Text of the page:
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Columbia student newspaper calls occupation of Hamilton Hall ‘historic,’ paints police as the ‘violent’ ones


Adam Sabes, Article

A student newspaper at Columbia University called the anti-Israel occupation of Hamilton Hall “historic” while saying “violent” police ended it.

The comments were made in an article highlighting a podcast episode by two Columbia Spectator reporters on Tuesday, which came almost two weeks after protesters took over a building on campus and renamed it “Hind’s Hall.”

”After 12 days of occupying South Lawn, pro-Palestinian protesters escalated their operations by occupying a building on April 30. Tune in to listen to Hamilton Hall’s historic transformation into Hind’s Hall and the violent police crackdown that followed,” the article stated.

The podcast also contained a “warning” for “descriptions of police brutality.”

[RELATED: LOAD ‘EM UP: NYPD enters Columbia University]

The New York Police Department said that over 100 arrests were made at Columbia University, with a portion of them being students.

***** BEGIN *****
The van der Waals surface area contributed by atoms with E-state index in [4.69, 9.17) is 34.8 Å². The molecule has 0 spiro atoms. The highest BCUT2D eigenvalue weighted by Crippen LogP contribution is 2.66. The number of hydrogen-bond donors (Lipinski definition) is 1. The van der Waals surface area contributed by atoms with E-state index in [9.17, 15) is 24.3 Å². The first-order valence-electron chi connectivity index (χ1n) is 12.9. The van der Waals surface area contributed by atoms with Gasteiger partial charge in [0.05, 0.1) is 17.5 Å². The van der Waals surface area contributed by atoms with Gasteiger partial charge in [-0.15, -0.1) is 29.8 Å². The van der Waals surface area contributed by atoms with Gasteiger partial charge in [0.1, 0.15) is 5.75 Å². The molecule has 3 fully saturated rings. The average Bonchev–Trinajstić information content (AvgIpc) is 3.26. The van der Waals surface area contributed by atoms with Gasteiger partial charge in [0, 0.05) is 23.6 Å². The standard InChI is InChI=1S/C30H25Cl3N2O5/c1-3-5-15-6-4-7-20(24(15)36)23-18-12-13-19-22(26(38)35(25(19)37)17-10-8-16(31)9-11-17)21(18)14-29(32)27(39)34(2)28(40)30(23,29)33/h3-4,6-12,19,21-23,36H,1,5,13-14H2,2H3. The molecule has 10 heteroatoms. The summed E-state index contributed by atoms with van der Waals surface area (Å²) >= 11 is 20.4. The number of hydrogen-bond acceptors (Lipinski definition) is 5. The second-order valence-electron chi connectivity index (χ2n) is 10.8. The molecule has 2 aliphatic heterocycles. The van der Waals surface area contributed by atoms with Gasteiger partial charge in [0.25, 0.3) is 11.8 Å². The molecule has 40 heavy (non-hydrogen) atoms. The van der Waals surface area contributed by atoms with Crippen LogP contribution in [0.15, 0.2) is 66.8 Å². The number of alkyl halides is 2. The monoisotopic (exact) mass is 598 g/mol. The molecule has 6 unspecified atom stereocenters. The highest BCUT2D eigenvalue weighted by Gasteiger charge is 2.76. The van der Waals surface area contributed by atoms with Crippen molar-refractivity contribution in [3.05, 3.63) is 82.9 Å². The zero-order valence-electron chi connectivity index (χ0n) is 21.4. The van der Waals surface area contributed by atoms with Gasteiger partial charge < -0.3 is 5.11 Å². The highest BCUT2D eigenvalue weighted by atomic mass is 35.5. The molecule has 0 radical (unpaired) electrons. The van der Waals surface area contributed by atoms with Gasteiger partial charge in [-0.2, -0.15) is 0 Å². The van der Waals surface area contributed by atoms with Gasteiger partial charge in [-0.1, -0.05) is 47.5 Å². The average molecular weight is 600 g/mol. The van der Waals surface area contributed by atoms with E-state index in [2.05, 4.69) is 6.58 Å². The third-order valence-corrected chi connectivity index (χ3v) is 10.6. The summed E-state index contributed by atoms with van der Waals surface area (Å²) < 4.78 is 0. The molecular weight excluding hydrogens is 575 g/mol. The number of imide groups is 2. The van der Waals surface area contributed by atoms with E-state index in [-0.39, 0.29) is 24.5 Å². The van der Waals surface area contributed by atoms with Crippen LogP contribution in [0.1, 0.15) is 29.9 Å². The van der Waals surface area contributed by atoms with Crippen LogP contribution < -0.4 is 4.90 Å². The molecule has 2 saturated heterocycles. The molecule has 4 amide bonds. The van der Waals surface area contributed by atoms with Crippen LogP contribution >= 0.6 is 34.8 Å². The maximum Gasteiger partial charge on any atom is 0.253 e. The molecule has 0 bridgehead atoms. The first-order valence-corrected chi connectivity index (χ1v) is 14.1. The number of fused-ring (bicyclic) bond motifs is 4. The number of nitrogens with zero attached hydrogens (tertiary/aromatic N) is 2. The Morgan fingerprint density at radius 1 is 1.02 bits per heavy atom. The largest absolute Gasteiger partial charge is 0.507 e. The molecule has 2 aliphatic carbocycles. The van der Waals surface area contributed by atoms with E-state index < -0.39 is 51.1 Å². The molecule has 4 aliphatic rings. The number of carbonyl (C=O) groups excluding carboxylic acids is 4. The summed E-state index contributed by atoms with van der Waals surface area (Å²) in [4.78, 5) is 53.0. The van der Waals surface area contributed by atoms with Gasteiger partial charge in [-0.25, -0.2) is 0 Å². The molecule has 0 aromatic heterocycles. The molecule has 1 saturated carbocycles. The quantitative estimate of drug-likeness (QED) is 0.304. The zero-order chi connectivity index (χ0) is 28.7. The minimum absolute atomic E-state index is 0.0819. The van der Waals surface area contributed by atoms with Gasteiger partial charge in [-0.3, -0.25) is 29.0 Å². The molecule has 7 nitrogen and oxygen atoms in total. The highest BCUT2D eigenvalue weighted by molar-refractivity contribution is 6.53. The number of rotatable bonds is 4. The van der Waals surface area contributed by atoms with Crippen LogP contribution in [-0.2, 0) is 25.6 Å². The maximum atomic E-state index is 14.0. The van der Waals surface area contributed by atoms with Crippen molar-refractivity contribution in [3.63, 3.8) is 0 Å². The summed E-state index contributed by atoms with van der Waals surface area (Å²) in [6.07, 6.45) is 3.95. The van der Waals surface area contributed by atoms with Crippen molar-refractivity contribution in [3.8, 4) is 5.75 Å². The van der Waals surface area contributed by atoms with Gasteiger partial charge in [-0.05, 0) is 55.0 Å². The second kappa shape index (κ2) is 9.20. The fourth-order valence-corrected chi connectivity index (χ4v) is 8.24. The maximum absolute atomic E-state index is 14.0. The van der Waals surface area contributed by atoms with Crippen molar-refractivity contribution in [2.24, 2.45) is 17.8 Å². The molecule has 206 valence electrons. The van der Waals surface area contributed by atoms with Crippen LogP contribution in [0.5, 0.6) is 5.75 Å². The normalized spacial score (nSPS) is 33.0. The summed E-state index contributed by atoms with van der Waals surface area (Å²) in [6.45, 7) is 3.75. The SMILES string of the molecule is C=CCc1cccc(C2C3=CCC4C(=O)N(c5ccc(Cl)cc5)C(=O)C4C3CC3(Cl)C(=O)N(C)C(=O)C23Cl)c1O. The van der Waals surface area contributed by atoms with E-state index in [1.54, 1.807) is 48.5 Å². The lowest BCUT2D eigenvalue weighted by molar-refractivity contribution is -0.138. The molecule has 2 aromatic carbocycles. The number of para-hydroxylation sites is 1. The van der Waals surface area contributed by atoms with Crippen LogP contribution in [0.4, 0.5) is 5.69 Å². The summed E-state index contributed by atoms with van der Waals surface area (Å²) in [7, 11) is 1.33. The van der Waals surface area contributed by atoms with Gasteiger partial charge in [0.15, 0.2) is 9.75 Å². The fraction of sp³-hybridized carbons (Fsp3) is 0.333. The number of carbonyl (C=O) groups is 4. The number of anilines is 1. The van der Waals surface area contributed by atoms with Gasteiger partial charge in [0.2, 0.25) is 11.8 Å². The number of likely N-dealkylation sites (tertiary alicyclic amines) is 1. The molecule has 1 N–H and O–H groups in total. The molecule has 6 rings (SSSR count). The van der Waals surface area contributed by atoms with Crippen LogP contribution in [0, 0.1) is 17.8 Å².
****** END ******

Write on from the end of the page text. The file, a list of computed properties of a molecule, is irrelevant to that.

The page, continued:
The Columbia Spectator reported that protesters rushed into Hamilton Hall while holding metal barricades at around 12:30 a.m. on April 30. Once inside, they used tables and chairs to block entry doors from the inside. Protesters could be heard cheering as individuals entered the building with barricades.

The individuals put black trash bags and tape over security cameras and broke windows on the door.

At 12:40 a.m., a facilities worker inside Hamilton Hall was allowed to leave, yelling “They held me hostage” to the crowd outside.

[RELATED: Keffiyeh-wearing Columbia student rips diploma on stage during graduation ceremony]

While NYPD officers were outside, a spokesperson told the outlet at 2:12 a.m. they wouldn’t be entering. Officers in front of the campus gate said they would enter upon hearing “that someone’s gotten hurt.”

Chants of “From the river to the sea, Palestine will be free,” and “Palestine will live forever” could be heard outside the building.

An “Intifada” banner was also hung from the top of the university building.

Republished with permission from Campus Reform

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